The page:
In January Nepal’s Election Commission recommended a date for the local elections for April, but the top political leadership of the governing coalition dilly-dallied, citing Omicron and cost to buy time.
After severe criticism from civil society and the media, Prime Minister Deuba reluctantly agreed to hold local elections on 13 May as scheduled. Because of their electoral alliance, coalition parties fared well anyway.
Fast forward to July, and the leaders of the Nepali Congress and Maoists were having cold feet again about facing the electorate in November’s federal and provincial polls. There was lots of hemming-and hawing to the Election Commission’s recommended poll date of 18 November. Coalition leaders let off trial balloons saying they need more time to align candidates.
But coalition leaders finally agreed at a meeting on Wednesday at Baluwatar to hold the election on 20 November.
“The ruling alliance has requested the government to announce election dates as soon as possible,” Maoist leader Narayan Kaji Shrestha told us.
Deuba is said to have told coalition partners that election dates would be finalised during Thursday’s meeting of the Council of Ministers, or at the next Cabinet meeting.
Nepal’s law stipulates that election dates must be announced 120 days prior to polls, and there is only 110 days to go.
“That legal provision is not a joke,” warns former Chief Election Commissioner Nilkantha Uprety, “The 120-day timeframe is set in stone in order to allow parties to prepare properly for polls.”
The reason Deuba had been twiddling this thumbs is the same as it was back in January: he has yet to receive a green signal from Maoist leader Pushpa Kamal Dahal and other coalition partners.
Despite finally agreeing to a date, just the vaccination about facing voters has exposed the governing coalition’s deep sense of insecurity about how Nepal’s public perceives them — especially after the reinstatement this week of tainted Finance Minister Janardan Sharma. The surprise win of independent candidates in mayoral races in May was also a jolt.
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Finance Minister Sharma’s reinstatement is directly related to having someone with access to state coffers in charge during campaigning. The government is also on a spree of transferring police officials and civil servants. Deuba could be waiting to transfer police chiefs and CDOs in as many as 50 districts before announcing election dates.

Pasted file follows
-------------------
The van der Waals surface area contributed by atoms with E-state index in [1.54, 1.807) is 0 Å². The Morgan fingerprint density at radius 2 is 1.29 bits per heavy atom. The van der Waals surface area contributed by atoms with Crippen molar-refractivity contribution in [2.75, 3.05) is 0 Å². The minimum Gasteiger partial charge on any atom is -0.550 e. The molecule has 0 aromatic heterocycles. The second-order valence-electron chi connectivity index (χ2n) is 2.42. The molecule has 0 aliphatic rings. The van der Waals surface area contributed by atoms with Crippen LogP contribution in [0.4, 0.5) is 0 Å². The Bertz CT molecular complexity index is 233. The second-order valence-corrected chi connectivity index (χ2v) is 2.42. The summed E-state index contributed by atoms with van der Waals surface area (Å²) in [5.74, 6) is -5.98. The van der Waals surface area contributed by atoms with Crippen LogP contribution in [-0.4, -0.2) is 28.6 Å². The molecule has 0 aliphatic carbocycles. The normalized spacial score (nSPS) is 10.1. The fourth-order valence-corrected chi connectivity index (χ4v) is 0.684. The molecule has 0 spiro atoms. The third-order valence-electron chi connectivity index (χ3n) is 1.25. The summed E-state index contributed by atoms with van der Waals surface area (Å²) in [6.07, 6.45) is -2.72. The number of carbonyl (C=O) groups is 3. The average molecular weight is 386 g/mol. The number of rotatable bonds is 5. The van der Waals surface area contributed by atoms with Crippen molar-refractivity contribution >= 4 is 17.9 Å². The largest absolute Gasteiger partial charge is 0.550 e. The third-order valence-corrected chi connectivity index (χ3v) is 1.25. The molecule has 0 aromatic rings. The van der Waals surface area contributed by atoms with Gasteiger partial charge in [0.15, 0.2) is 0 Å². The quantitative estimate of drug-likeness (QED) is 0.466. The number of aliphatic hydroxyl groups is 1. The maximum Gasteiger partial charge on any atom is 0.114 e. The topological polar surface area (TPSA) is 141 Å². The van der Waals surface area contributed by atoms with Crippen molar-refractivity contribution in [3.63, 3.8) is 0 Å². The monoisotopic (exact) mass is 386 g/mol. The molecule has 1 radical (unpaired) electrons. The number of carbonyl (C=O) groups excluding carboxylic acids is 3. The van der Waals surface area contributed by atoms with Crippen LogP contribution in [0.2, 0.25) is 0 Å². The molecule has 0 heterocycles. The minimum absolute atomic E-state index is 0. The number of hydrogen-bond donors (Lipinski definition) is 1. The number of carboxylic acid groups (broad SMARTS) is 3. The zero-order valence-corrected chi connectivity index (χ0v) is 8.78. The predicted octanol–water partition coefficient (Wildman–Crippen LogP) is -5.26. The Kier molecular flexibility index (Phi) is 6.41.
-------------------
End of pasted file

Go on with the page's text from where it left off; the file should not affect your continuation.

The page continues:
“Prime Minister Deuba called me yesterday to let me know that he would be announcing the election dates through the Council of Ministers,” Dahal told the press gathered at his residence on 27 July. “But I told him to wait for a few more days.”
One of the mysteries of Nepal’s coalition politics is why Deuba is so beholden to Dahal when all indications are that the Nepali Congress (NC) may actually do quite well by itself in November.
“It is clear that the Prime Minister could not announce the election dates — even if he wanted to — unless Pushpa Kamal Dahal signs off on the decision,” explains political analyst Puranjan Acharya. “Deuba might be prime minister, but for all intents and purposes it is Dahal who is sitting on his chair.”
Dahal has been trying to assuage Deuba by saying that he is happy for the Maoists to be the second biggest party.
The opposition UML has been trying to capitalise on these scandals, and also taking to the streets to stir up public support against corruption and inflation.
Dahal, meanwhile, had other reasons to want to hold off polls: the amendment to the 2014 Act on Commission on Investigation of Disappeared Persons, Truth and Reconciliation. Conflict survivors, human rights lawyers, activists, and civic groups are outraged that it grants immunity to perpetrators of war crimes.
Dahal wants to have the amendment passed while his party and NC are in charge, since Deuba was prime minister during the conflict years and is also answerable to atrocities committed by state security.
Despite dilly-dallying, the coalition has been laying the groundwork for elections by passing an amendment to the 2006 Citizenship Act that still discriminates against women, but is meant to appease the Tarai vote bank.
Chief Election Commissioner Dinesh Kumar Thapaliya says he is ready for any date in November, and expected the date to be fixed at Thursday’s Cabinet meeting.
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